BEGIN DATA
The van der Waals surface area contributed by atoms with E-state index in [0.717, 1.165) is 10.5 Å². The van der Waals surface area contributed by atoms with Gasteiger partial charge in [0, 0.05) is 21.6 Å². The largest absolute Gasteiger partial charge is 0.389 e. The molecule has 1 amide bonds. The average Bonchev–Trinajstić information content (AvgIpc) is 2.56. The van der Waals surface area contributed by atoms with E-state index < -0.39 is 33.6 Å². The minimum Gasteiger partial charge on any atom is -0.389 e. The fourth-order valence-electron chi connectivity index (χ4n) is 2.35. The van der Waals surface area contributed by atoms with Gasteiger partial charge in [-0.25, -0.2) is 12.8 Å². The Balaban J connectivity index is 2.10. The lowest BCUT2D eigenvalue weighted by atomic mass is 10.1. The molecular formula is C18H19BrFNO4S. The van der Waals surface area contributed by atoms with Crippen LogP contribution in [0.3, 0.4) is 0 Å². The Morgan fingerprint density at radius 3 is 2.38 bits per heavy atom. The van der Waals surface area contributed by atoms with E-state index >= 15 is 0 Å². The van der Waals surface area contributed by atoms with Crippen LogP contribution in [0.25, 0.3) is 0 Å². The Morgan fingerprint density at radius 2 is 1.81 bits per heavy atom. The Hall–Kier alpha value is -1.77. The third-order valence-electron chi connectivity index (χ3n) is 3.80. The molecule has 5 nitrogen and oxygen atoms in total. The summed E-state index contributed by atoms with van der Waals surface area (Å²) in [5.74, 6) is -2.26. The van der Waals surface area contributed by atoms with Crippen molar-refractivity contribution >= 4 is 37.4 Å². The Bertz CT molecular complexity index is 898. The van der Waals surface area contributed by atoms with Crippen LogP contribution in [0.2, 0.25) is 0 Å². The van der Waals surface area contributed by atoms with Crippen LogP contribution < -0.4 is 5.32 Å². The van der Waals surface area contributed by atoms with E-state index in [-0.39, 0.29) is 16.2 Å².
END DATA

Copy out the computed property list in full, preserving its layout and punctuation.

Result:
The van der Waals surface area contributed by atoms with E-state index in [0.717, 1.165) is 10.5 Å². The van der Waals surface area contributed by atoms with Gasteiger partial charge in [0, 0.05) is 21.6 Å². The largest absolute Gasteiger partial charge is 0.389 e. The molecule has 1 amide bonds. The average Bonchev–Trinajstić information content (AvgIpc) is 2.56. The van der Waals surface area contributed by atoms with E-state index < -0.39 is 33.6 Å². The minimum Gasteiger partial charge on any atom is -0.389 e. The fourth-order valence-electron chi connectivity index (χ4n) is 2.35. The van der Waals surface area contributed by atoms with Gasteiger partial charge in [-0.25, -0.2) is 12.8 Å². The Balaban J connectivity index is 2.10. The lowest BCUT2D eigenvalue weighted by atomic mass is 10.1. The molecular formula is C18H19BrFNO4S. The van der Waals surface area contributed by atoms with Crippen LogP contribution in [0.3, 0.4) is 0 Å². The Morgan fingerprint density at radius 3 is 2.38 bits per heavy atom. The van der Waals surface area contributed by atoms with E-state index >= 15 is 0 Å². The van der Waals surface area contributed by atoms with Crippen LogP contribution in [0.25, 0.3) is 0 Å². The Morgan fingerprint density at radius 2 is 1.81 bits per heavy atom. The Hall–Kier alpha value is -1.77. The third-order valence-electron chi connectivity index (χ3n) is 3.80. The molecule has 5 nitrogen and oxygen atoms in total. The summed E-state index contributed by atoms with van der Waals surface area (Å²) in [5.74, 6) is -2.26. The van der Waals surface area contributed by atoms with Crippen molar-refractivity contribution >= 4 is 37.4 Å². The Bertz CT molecular complexity index is 898. The van der Waals surface area contributed by atoms with Crippen LogP contribution in [0.2, 0.25) is 0 Å². The van der Waals surface area contributed by atoms with Crippen LogP contribution < -0.4 is 5.32 Å². The van der Waals surface area contributed by atoms with E-state index in [-0.39, 0.29) is 16.2 Å².